90th District candidates share similarities, differ on issues

  

KIRKWOOD, Mo. – The 90th House District race is unusual. Not only are both party candidates women, but in this case they are women with surprisingly similar careers both chasing a seat being vacated by Rep. Rick Stream. The district embodies much of Kirkwood and surrounding areas and leans slightly Republican by less than a percentage point. Both Republican Gina Jaksetic and Democrat Deb Lavender come from the healthcare field and both told the Missouri Times that healthcare, as well as the economy and education, is an issue that they hope to work on if and when they come to Jefferson City.

Deb Lavender
Deb Lavender

Deb Lavender reported some of the highest numbers for a candidate in July, reporting $120,313.84 on hand. This is Lavender’s fourth run for the seat. She rose over $87,000 in her bid in 2010 and over $118,000 in 2012, with many repeat donors and support from fellow Democrats and liberal committees, as well as donations from her business. Lavender fell barely 300 votes short of unseating Stream in 2012. Other than her involvement in the Rotary since 1985, Lavender’s community involvement picked up substantially in 2011, including support for a community garden, 50 Trees for 50 Years, and several other clubs and organizations.

Jaksetic has $57,251.11 on hand, which is much more than the majority of districts for the lower chamber cost to win. In 2012, Jaksetic won her second term as a Kirkwood city councilwoman. Before being elected to the city council, Jaksetic started serving on the library board. Despite her recent political journey, Jaksetic says that it was not her “lifelong dream” to be in politics.

And while both candidates have their careers and their significant fundraising in common, that’s where the similarities end. Jaksetic has the endorsement of Missouri Right to Life, while Deb Lavender has been endorsed by Planned Parenthood and has accepted money from EMILY’s List.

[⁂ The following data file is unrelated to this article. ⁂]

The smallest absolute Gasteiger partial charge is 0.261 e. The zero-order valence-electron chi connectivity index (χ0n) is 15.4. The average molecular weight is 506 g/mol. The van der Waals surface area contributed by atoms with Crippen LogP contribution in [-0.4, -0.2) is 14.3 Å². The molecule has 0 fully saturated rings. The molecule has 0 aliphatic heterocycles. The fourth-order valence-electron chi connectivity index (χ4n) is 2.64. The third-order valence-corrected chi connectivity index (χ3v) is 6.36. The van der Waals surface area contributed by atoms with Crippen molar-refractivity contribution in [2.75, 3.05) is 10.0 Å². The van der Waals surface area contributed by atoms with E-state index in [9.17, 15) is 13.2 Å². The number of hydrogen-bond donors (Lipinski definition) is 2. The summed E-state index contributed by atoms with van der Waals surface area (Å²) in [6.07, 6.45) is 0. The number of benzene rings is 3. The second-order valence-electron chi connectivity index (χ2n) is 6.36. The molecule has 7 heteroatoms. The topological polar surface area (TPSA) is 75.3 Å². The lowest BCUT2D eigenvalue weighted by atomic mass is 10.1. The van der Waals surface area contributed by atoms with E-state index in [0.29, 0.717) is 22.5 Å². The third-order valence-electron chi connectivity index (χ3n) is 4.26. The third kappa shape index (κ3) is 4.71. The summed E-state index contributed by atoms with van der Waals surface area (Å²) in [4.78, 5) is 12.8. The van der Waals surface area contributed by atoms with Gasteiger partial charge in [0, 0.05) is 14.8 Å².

One issue the candidates opinion on improving the economy slightly differ. Whereas Lavender specifically mentions tax credit programs for businesses on her website,

Gina Jaksetic with family
Gina Jaksetic with family

Jaksetic shared that government needs to be decreased and regulations lessened.

“Lavender will work for tax credits for businesses that create jobs in Missouri but end tax credits for businesses that ship our jobs out of state or overseas,” reads her campaign website.

“Government has to somehow be reeled in,” Jaksetic shared. “The impact is so great. Regulatory burdens really impact us doing what we really need to do.”

When asked what dream legislation she would sponsor, Jaksetic said she would do something to reduce bureaucracy. Lavender’s website mentions her stance on several issues, but makes a promise that if elected, she will introduce legislation to “decrease the size of the State House by 25%.” The site says that “this will save Missourians millions of dollars in salaries, overhead and pensions!”

Both candidates touted their experience in healthcare as being an asset for when they begin legislating. Jaksetic is currently the Senior Director of Reimbursement at a retail pharmacy with a degree in nursing from Vanderbilt University, while Lavender also has a degree in nursing, but owns her own physical therapy company, where she shares she assists clients with their insurance paperwork.

Regarding education, the 90th District sits not far off from struggling districts that are at the forefront of the transfer war. Rep. Stream sponsored the somewhat controversial transfer legislation this past session. Both Jaksetic and Lavender emphasize the importance of education and a need to improve and look at solutions so that the state can provide and support quality education.

Jaksetic and Lavender do not have primaries and will meet in the November 4 general election. Despite a gap in fundraising, the race is still considered a toss-up by state political minds.

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Rachael Herndon is the editor at The Missouri Times, and also produces This Week in Missouri Politics, publishes Missouri Times Magazine, and co-hosts the #moleg podcast. She joined the Missouri Times in 2014, returning to political reporting after working as a campaign and legislative staffer. Rachael studied at the University of Missouri - Columbia. She lives in Jefferson City with her husband, Brandon, and their two children. To contact Rachael, email rachael@themissouritimes.com, or via Twitter @TheRachDunn.